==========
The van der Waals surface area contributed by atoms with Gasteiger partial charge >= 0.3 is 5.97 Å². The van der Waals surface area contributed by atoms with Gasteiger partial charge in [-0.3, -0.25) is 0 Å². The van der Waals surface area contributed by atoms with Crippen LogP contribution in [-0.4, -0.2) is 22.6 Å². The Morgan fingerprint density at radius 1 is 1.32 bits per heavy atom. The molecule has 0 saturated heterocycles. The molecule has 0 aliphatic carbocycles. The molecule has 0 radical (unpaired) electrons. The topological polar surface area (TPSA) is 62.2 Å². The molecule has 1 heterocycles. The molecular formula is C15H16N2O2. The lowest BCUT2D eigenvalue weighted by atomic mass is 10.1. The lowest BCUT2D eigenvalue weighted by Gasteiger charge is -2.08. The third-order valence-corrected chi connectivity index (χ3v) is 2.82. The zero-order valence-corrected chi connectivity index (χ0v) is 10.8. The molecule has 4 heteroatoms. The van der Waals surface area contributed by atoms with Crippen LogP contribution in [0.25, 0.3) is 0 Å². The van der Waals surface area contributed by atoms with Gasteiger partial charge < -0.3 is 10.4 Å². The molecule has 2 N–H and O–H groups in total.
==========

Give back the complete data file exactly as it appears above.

The van der Waals surface area contributed by atoms with Gasteiger partial charge >= 0.3 is 5.97 Å². The van der Waals surface area contributed by atoms with Gasteiger partial charge in [-0.3, -0.25) is 0 Å². The van der Waals surface area contributed by atoms with Crippen LogP contribution in [-0.4, -0.2) is 22.6 Å². The Morgan fingerprint density at radius 1 is 1.32 bits per heavy atom. The molecule has 0 saturated heterocycles. The molecule has 0 aliphatic carbocycles. The molecule has 0 radical (unpaired) electrons. The topological polar surface area (TPSA) is 62.2 Å². The molecule has 1 heterocycles. The molecular formula is C15H16N2O2. The lowest BCUT2D eigenvalue weighted by atomic mass is 10.1. The lowest BCUT2D eigenvalue weighted by Gasteiger charge is -2.08. The third-order valence-corrected chi connectivity index (χ3v) is 2.82. The zero-order valence-corrected chi connectivity index (χ0v) is 10.8. The molecule has 4 heteroatoms. The van der Waals surface area contributed by atoms with Crippen LogP contribution in [0.25, 0.3) is 0 Å². The van der Waals surface area contributed by atoms with Gasteiger partial charge < -0.3 is 10.4 Å². The molecule has 2 N–H and O–H groups in total.